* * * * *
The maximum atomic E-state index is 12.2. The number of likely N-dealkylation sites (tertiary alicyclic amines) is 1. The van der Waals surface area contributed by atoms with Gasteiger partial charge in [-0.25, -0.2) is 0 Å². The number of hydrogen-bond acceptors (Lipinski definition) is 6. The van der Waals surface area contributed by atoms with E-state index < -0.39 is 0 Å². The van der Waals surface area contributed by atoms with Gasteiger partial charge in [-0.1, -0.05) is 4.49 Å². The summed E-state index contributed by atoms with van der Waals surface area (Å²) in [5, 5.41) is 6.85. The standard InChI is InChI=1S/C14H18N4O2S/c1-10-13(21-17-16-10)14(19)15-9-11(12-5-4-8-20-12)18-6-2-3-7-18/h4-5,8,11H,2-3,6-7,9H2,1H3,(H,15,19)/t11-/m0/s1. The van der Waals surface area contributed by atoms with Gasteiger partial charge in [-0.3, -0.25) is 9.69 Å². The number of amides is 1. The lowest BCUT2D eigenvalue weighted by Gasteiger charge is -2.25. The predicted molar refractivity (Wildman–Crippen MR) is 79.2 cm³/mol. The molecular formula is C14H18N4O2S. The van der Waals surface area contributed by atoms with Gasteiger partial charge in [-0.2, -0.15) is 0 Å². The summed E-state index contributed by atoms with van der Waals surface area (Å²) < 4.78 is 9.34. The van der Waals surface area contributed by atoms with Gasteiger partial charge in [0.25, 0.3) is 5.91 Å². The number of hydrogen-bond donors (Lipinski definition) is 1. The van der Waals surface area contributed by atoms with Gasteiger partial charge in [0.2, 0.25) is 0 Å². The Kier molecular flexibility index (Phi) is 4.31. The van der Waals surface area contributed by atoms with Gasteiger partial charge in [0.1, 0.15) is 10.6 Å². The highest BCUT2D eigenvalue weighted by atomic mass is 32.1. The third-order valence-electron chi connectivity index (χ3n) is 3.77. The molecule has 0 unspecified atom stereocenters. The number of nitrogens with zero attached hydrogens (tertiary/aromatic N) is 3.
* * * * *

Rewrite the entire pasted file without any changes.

The maximum atomic E-state index is 12.2. The number of likely N-dealkylation sites (tertiary alicyclic amines) is 1. The van der Waals surface area contributed by atoms with Gasteiger partial charge in [-0.25, -0.2) is 0 Å². The number of hydrogen-bond acceptors (Lipinski definition) is 6. The van der Waals surface area contributed by atoms with E-state index < -0.39 is 0 Å². The van der Waals surface area contributed by atoms with Gasteiger partial charge in [-0.1, -0.05) is 4.49 Å². The summed E-state index contributed by atoms with van der Waals surface area (Å²) in [5, 5.41) is 6.85. The standard InChI is InChI=1S/C14H18N4O2S/c1-10-13(21-17-16-10)14(19)15-9-11(12-5-4-8-20-12)18-6-2-3-7-18/h4-5,8,11H,2-3,6-7,9H2,1H3,(H,15,19)/t11-/m0/s1. The van der Waals surface area contributed by atoms with Gasteiger partial charge in [-0.3, -0.25) is 9.69 Å². The number of amides is 1. The lowest BCUT2D eigenvalue weighted by Gasteiger charge is -2.25. The predicted molar refractivity (Wildman–Crippen MR) is 79.2 cm³/mol. The molecular formula is C14H18N4O2S. The van der Waals surface area contributed by atoms with Gasteiger partial charge in [-0.2, -0.15) is 0 Å². The summed E-state index contributed by atoms with van der Waals surface area (Å²) < 4.78 is 9.34. The van der Waals surface area contributed by atoms with Gasteiger partial charge in [0.25, 0.3) is 5.91 Å². The number of hydrogen-bond donors (Lipinski definition) is 1. The van der Waals surface area contributed by atoms with Gasteiger partial charge in [0.2, 0.25) is 0 Å². The Kier molecular flexibility index (Phi) is 4.31. The van der Waals surface area contributed by atoms with Gasteiger partial charge in [0.1, 0.15) is 10.6 Å². The highest BCUT2D eigenvalue weighted by atomic mass is 32.1. The third-order valence-electron chi connectivity index (χ3n) is 3.77. The molecule has 0 unspecified atom stereocenters. The number of nitrogens with zero attached hydrogens (tertiary/aromatic N) is 3.